MELODY MAKER, April 28, 1979 (Thanks to Paulo
in Brazil for this)
When Japan first emerged on the British rock
scene almost a year ago supporting Blue Oyster Cult, they were
confronted with volatile criticism from many who regarded them as
little more than another New York Dolls. However, penetrating behind
the pretty looks and dyed hair it became clear that here was a youthful
British group of considerable musical talent - their debut album,
"Adolescent Sex," being in my opinion one of the finest releases of '78.
Since then they have travelled far, with great
success appropriately in Japan, and last week returned to London for a
one-off appearance at the Rainbow. With no vinyl offering since their
second LP "Obscure Alternatives," I wondered whether headlining such a
venue was a wise decision, as they have yet to make their full impact
in this country.
Judging from the empty seats towards the back
of the hall it would appear that the move may have indeed been slightly
premature. Nevertheless, those in attendance were treated to an
excellent performance by a band for whom I predict a very promising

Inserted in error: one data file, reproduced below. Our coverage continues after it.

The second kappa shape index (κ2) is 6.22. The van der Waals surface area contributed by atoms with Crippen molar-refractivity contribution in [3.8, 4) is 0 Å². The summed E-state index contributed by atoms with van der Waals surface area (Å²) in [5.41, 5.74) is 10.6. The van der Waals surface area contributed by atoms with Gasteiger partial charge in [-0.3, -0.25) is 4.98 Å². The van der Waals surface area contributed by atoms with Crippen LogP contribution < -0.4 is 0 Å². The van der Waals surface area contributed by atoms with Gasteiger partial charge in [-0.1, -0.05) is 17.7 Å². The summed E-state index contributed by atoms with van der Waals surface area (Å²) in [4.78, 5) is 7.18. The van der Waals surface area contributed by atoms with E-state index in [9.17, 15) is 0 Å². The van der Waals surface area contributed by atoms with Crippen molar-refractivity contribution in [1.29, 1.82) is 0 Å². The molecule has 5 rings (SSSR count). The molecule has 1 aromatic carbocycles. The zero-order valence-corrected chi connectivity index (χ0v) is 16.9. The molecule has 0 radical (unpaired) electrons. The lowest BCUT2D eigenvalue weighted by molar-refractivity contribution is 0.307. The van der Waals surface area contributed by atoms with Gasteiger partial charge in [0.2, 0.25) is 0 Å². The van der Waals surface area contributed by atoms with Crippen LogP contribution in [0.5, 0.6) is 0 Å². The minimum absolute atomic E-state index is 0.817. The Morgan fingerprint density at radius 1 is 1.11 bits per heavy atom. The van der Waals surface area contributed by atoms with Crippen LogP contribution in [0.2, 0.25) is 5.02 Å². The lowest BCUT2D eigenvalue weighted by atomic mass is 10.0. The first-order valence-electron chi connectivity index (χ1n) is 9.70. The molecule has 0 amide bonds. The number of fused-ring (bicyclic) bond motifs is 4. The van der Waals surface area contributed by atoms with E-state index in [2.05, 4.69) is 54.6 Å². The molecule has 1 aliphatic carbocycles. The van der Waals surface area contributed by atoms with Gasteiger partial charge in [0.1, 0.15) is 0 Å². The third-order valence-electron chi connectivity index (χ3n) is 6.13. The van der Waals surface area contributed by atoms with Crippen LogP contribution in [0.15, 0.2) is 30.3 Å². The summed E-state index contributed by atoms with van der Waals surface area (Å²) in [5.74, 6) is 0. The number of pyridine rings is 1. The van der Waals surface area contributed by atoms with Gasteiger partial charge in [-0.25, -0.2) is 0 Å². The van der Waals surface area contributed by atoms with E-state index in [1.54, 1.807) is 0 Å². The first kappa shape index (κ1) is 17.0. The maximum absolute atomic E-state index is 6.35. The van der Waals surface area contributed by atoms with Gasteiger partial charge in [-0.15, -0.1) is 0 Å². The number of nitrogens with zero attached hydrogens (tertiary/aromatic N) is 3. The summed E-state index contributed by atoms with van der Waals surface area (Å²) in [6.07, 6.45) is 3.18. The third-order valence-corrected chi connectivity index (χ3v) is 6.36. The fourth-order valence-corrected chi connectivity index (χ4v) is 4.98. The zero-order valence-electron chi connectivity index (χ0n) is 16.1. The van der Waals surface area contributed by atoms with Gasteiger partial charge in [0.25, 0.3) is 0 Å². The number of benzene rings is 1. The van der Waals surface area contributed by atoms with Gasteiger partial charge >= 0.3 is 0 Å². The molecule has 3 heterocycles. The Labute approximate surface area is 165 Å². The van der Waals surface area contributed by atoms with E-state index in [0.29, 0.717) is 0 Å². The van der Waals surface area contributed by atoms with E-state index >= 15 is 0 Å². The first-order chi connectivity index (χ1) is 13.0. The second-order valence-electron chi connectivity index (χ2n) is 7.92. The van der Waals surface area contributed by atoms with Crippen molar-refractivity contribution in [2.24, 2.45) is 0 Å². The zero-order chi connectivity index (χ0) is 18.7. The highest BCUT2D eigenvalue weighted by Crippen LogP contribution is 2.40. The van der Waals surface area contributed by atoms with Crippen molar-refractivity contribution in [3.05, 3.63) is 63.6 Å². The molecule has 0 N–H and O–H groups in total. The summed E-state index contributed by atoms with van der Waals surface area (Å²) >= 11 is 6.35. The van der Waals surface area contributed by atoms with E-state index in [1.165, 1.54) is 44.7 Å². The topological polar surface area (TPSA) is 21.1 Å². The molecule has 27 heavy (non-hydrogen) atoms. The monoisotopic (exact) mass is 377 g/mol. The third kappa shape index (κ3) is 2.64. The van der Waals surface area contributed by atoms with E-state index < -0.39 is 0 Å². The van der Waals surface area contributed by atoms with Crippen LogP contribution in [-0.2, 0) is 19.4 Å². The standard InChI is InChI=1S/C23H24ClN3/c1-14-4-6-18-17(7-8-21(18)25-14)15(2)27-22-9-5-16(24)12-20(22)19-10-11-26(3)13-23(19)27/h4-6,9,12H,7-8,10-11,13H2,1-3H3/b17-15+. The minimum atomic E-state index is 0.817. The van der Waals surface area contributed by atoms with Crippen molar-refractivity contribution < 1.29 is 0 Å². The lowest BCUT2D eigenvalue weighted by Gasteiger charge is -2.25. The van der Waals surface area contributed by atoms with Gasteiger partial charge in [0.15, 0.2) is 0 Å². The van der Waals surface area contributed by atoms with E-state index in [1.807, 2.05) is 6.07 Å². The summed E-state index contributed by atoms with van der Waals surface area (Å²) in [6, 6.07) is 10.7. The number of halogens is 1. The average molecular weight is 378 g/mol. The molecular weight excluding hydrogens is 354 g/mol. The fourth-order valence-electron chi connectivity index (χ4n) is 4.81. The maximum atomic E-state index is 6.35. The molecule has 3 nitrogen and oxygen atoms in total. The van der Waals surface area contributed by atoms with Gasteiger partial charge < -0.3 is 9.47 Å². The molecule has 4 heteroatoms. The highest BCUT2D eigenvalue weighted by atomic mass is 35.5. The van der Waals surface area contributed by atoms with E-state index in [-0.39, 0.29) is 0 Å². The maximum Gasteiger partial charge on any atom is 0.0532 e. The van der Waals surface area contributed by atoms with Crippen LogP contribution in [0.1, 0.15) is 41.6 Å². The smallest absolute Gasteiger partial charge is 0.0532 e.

The material comprised a selection from both
albums together with several new numbers. Of these, a couple strongly
suggested Giorgio Moroder, doubtless due to the fact that the Midnight
Express Oscar-winning producer worked on one song with the band quite
recently. The disco element managed to bring yet another dimension to
Japan's style, which already incorporates funk and reggae with basic
Leader singer David Sylvian was in fine voice,
although he looks somewhat handicapped with a guitar in his hands, and
lost some of his force as a front man during the time he spent playing
an axe. Yet for the rest of the show he appeared cool and well in
command, even venturing into keyboards playing for a couple of songs.
The visual side of the gig was enhanced by the
inclusion of a few short films of the band in very surrealistic
surroundings. Musically, the highlights were "Suburban Love," "The
Unconventional" and the title track from the first album, and
"Automatic Gun" amd "Rhodesia" from "Obscure Alternatives."
It was enjoyable to see Japan live once more
and when they return to the capital with a third album behind them
those empty seats will no doubt be filled.